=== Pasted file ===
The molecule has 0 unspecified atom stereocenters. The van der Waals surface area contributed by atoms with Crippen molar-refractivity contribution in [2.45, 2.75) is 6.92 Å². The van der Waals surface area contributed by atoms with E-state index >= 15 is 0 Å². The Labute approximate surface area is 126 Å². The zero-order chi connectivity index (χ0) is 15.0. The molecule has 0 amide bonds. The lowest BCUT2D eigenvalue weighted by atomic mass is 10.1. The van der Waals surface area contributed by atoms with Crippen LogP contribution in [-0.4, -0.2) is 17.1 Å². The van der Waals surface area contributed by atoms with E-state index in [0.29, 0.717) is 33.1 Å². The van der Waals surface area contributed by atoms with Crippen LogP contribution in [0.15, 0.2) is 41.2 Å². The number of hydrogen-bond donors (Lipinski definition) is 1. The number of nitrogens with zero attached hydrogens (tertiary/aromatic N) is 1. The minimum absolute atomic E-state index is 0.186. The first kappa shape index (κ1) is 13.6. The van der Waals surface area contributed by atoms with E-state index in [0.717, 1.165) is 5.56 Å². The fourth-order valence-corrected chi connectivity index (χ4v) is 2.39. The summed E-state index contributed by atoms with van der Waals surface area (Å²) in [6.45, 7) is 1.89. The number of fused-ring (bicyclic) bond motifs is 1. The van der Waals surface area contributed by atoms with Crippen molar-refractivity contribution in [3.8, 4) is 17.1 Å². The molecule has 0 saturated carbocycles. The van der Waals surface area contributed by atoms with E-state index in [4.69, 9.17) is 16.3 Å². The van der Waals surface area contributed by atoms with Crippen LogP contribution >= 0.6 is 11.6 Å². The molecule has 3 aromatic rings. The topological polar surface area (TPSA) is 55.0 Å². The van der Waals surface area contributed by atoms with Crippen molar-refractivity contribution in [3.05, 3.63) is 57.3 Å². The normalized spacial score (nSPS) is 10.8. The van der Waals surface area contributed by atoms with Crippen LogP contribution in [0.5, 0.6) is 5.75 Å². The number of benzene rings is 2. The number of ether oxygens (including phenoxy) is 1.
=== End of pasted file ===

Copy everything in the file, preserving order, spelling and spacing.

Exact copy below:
The molecule has 0 unspecified atom stereocenters. The van der Waals surface area contributed by atoms with Crippen molar-refractivity contribution in [2.45, 2.75) is 6.92 Å². The van der Waals surface area contributed by atoms with E-state index >= 15 is 0 Å². The Labute approximate surface area is 126 Å². The zero-order chi connectivity index (χ0) is 15.0. The molecule has 0 amide bonds. The lowest BCUT2D eigenvalue weighted by atomic mass is 10.1. The van der Waals surface area contributed by atoms with Crippen LogP contribution in [-0.4, -0.2) is 17.1 Å². The van der Waals surface area contributed by atoms with E-state index in [0.29, 0.717) is 33.1 Å². The van der Waals surface area contributed by atoms with Crippen LogP contribution in [0.15, 0.2) is 41.2 Å². The number of hydrogen-bond donors (Lipinski definition) is 1. The number of nitrogens with zero attached hydrogens (tertiary/aromatic N) is 1. The minimum absolute atomic E-state index is 0.186. The first kappa shape index (κ1) is 13.6. The van der Waals surface area contributed by atoms with E-state index in [0.717, 1.165) is 5.56 Å². The fourth-order valence-corrected chi connectivity index (χ4v) is 2.39. The summed E-state index contributed by atoms with van der Waals surface area (Å²) in [6.45, 7) is 1.89. The number of fused-ring (bicyclic) bond motifs is 1. The van der Waals surface area contributed by atoms with Crippen molar-refractivity contribution in [3.8, 4) is 17.1 Å². The molecule has 0 saturated carbocycles. The van der Waals surface area contributed by atoms with E-state index in [4.69, 9.17) is 16.3 Å². The van der Waals surface area contributed by atoms with Crippen LogP contribution >= 0.6 is 11.6 Å². The molecule has 3 aromatic rings. The topological polar surface area (TPSA) is 55.0 Å². The van der Waals surface area contributed by atoms with Crippen molar-refractivity contribution in [3.05, 3.63) is 57.3 Å². The normalized spacial score (nSPS) is 10.8. The van der Waals surface area contributed by atoms with Crippen LogP contribution in [0.5, 0.6) is 5.75 Å². The number of benzene rings is 2. The number of ether oxygens (including phenoxy) is 1.